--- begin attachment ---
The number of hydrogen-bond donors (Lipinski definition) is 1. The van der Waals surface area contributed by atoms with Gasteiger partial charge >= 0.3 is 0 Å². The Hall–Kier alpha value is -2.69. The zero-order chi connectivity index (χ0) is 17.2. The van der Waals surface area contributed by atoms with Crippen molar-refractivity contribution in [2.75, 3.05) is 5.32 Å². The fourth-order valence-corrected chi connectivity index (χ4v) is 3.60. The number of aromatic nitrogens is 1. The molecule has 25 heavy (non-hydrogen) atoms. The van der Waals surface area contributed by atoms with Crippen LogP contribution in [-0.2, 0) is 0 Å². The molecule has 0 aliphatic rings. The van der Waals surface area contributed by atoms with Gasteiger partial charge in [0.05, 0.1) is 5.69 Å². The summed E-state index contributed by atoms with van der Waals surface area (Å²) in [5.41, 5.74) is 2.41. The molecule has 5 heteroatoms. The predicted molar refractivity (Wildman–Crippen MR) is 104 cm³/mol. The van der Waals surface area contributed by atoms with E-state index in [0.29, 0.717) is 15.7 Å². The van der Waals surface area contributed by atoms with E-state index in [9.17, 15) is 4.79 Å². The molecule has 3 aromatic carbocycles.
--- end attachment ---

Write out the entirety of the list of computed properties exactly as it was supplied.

The number of hydrogen-bond donors (Lipinski definition) is 1. The van der Waals surface area contributed by atoms with Gasteiger partial charge >= 0.3 is 0 Å². The Hall–Kier alpha value is -2.69. The zero-order chi connectivity index (χ0) is 17.2. The van der Waals surface area contributed by atoms with Crippen molar-refractivity contribution in [2.75, 3.05) is 5.32 Å². The fourth-order valence-corrected chi connectivity index (χ4v) is 3.60. The number of aromatic nitrogens is 1. The molecule has 25 heavy (non-hydrogen) atoms. The van der Waals surface area contributed by atoms with Crippen LogP contribution in [-0.2, 0) is 0 Å². The molecule has 0 aliphatic rings. The van der Waals surface area contributed by atoms with Gasteiger partial charge in [0.05, 0.1) is 5.69 Å². The summed E-state index contributed by atoms with van der Waals surface area (Å²) in [5.41, 5.74) is 2.41. The molecule has 5 heteroatoms. The predicted molar refractivity (Wildman–Crippen MR) is 104 cm³/mol. The van der Waals surface area contributed by atoms with E-state index in [0.29, 0.717) is 15.7 Å². The van der Waals surface area contributed by atoms with E-state index in [9.17, 15) is 4.79 Å². The molecule has 3 aromatic carbocycles.